Some Dakota Access protesters beginning to leave

The line of cars waiting to enter Oceti Sakowin
A line of cars, sometimes up to a mile long, are reflected in the the sideview mirror of a vehicle as they wait to get into Oceti Sakowin near Cannon Ball, North Dakota on Saturday, Dec. 3, 2016.
Evan Frost | MPR News

Harsh winter weather is forcing some protesters against the $3.8 billion Dakota Access pipeline to leave a vast camp in North Dakota.

The Morton County Sheriff's Office estimates between 1,800 and 2,200 people remain at the camp on federal land. That's down from the estimated 3,000 to 5,000 protesters before a couple of winter storms brought heavy snow and bitter-cold temperatures.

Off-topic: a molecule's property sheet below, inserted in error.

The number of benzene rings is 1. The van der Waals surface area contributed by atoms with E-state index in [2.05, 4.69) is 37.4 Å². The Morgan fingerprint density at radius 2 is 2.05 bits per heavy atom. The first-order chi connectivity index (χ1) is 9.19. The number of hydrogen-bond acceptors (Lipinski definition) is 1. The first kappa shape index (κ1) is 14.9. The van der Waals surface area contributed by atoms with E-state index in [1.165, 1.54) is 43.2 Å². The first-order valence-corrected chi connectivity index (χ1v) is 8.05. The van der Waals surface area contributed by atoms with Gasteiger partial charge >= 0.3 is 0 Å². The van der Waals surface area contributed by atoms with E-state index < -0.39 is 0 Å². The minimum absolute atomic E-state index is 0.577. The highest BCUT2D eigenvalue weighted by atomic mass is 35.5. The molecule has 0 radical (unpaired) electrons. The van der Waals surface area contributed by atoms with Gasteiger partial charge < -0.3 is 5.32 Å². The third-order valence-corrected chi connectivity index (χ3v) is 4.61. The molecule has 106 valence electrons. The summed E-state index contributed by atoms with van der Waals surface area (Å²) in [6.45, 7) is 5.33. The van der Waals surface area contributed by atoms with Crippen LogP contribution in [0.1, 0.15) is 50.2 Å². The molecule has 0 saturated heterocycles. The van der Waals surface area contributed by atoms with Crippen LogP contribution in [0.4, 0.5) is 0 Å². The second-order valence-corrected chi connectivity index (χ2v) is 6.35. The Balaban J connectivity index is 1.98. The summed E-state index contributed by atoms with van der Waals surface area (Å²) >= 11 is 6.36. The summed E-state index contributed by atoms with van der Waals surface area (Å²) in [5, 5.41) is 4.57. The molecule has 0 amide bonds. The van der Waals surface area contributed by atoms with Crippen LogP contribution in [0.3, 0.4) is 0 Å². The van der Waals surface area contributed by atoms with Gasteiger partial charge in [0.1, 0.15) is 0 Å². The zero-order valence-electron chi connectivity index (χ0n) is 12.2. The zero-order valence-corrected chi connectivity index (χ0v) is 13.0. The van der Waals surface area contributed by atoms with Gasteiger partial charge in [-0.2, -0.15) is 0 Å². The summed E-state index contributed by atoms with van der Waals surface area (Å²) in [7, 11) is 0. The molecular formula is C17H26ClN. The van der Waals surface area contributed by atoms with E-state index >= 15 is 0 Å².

Tribal Chairman Dave Archambault has called for the camp to disband, though Native American rights activist Chase Iron Eyes has implored protesters to stay.

A coalition of grassroots groups opposing the pipeline issued a statement Friday saying they support a transition to protesting against project investors. But they say they also support pipeline opponents who choose to camp overwinter.

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